London, 2 Mar – The UK government designated the Lebanese Hezbollah group as a terrorist group in its entirety, removing any distinction between the so-called “military wing”, which was already banned, and the “political wing”.
This false division never sat comfortably with the reality that Hezbollah was a united entity, with two paths that led to the same place. In fact, Hassan Nasrallah, the leader of Hezbollah, long ago publicly debunked the idea that the group could be separated into two separate wings. This should not surprise anyone because he is the head of both of them.
Hezbollah formed in 1983, supposedly to resist the Israeli occupation of southern Lebanon, and was largely funded by Iran and Syria, with Iranian support increasing dramatically in the intervening years. Israel withdrew from Lebanon in 2000, but Hezbollah refused to disband, casting doubt on the reason for its establishment, and soon became the proxy through which Iran controls Lebanon.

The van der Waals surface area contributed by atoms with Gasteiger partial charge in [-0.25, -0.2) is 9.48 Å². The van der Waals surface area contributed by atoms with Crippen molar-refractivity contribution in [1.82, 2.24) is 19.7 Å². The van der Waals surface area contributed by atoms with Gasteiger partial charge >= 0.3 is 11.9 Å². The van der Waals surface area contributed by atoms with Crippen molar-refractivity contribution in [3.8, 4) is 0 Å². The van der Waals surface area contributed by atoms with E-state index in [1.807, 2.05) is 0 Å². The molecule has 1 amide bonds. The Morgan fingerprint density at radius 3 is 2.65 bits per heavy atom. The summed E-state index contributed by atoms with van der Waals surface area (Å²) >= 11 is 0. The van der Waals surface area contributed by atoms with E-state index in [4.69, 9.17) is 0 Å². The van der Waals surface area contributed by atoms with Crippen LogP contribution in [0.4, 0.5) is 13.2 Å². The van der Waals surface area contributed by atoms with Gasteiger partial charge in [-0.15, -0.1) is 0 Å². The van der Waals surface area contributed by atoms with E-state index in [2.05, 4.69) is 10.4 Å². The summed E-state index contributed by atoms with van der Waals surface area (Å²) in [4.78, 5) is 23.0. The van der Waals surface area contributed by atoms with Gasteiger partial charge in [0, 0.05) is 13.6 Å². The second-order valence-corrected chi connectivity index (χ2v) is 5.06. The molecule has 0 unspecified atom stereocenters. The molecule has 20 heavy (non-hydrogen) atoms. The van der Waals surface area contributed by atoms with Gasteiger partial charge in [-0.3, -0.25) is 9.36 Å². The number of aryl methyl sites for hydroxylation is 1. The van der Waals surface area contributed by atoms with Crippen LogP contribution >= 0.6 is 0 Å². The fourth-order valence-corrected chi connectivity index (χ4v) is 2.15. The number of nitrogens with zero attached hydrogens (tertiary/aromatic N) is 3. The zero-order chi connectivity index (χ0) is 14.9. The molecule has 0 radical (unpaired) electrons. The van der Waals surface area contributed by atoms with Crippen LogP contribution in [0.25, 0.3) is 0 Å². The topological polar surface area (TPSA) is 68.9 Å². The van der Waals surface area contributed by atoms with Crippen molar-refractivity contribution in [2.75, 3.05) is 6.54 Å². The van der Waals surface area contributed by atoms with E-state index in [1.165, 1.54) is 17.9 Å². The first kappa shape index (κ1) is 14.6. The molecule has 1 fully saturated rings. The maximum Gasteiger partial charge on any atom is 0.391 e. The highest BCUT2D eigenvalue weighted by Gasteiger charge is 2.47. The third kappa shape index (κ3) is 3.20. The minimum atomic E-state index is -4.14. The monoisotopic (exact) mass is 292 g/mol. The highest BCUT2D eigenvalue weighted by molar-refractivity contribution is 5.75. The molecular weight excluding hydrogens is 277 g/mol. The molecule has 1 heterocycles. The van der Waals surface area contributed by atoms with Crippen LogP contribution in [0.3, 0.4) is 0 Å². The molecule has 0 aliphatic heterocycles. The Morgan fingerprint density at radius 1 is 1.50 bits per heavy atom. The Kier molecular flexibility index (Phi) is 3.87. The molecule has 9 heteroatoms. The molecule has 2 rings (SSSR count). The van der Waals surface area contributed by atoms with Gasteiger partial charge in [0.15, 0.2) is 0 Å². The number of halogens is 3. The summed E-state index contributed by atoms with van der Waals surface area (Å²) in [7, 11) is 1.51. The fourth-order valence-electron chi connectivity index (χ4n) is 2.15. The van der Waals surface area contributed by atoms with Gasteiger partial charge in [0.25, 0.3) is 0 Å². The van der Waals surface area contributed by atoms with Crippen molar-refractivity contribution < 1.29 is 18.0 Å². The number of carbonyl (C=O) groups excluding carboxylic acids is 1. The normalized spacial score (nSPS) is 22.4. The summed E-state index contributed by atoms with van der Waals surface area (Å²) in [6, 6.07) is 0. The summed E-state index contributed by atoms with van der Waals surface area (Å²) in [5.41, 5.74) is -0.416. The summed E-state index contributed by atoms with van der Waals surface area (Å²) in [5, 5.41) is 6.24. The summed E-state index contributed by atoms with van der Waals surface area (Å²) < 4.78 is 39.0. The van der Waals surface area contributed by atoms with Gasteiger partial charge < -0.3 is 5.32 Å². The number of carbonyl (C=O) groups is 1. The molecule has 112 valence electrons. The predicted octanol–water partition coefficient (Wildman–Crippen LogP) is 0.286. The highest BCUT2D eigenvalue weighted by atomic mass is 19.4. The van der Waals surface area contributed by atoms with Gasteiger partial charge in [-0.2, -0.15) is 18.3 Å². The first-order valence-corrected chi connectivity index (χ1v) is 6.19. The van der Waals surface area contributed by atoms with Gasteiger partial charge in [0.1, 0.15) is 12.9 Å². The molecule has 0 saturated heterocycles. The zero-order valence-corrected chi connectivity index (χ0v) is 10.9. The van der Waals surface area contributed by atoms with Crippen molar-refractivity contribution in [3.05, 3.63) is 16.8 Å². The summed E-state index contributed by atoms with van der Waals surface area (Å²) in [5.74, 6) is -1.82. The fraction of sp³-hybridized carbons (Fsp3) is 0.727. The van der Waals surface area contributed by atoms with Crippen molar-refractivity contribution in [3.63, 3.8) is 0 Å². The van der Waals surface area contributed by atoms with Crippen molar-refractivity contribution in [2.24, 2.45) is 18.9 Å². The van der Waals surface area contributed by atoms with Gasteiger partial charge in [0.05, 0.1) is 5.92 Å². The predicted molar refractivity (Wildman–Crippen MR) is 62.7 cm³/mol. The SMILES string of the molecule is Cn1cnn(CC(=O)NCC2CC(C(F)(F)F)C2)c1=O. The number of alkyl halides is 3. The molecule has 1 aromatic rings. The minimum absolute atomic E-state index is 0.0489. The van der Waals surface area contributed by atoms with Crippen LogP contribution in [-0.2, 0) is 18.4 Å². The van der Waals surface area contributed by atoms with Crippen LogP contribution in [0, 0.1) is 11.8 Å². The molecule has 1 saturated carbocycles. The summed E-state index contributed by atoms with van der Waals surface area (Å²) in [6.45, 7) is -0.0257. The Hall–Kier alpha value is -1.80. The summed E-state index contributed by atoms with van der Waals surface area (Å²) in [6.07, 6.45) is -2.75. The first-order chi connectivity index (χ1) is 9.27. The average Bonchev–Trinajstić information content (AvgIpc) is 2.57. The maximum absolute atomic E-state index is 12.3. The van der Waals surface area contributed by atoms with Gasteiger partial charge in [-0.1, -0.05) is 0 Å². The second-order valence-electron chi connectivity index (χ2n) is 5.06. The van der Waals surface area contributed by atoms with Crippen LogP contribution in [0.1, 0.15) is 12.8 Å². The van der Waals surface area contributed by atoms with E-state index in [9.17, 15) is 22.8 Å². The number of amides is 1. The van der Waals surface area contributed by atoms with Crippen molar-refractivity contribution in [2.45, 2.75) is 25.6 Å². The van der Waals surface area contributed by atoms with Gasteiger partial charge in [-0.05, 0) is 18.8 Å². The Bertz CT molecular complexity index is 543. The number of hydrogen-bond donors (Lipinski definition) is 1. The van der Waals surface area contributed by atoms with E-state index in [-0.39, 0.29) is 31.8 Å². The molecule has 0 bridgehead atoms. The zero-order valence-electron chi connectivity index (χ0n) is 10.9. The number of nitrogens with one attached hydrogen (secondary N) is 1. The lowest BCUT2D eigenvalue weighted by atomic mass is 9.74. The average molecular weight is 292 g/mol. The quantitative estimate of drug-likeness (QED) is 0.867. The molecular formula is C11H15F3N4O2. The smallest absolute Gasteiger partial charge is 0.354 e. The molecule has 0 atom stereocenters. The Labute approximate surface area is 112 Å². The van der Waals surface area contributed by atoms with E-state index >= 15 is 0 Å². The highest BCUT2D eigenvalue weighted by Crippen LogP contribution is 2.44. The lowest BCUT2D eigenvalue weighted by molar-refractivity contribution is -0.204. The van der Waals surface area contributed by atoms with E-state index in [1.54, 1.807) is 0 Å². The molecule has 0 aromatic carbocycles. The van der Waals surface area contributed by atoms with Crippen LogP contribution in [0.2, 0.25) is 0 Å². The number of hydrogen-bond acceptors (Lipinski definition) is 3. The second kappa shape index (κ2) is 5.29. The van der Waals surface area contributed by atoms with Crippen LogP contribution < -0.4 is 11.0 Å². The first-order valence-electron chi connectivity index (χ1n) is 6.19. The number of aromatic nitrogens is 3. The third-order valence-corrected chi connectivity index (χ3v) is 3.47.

After all, Hezbollah’s political wing is a big faction in the Lebanese parliament – so big that Lebanese governments need Hezbollah support to survive – and just last month Hezbollah had three ministers appointed to the cabinet.
Of course, the military wing is also essential to Iran, allowing Iran to start a proxy war with Israel in 2006 and threaten the Jewish state with tens of thousands of missiles on its northern border, while also helping Iran to keep the Syrian dictator Bashar al-Assad in power. This pushed back the Syrian rebels and helped Assad commit crimes against humanity.
Hezbollah has been Iran’s number one terrorist militia for decades now, committing domestic and international terrorism without much reprisal. In fact, here are just a few of the terrorist acts that Hezbollah has committed since 1983:
• The US Embassy bombing in Beirut
• The US-French Marine Barracks bombing in Beirut
• The suicide bombing at the Jewish Mutual Association in Buenos Aires in 1994
• The 2012 Burgas bus bombing in Bulgaria
• The assassination of former Lebanese Prime Minister Rafic Hariri in 2005 (Four Hezbollah members were indicted by the UN Special Tribunal for Lebanon)
Hezbollah has also interfered, on many occasions, with the domestic affairs of other countries. This is why the UK government should be lauded for its decision to label Hezbollah as a terrorist group for “continuing in its attempts to destabilise the fragile situation in the Middle East”, rather than criticised by some of its own MPs.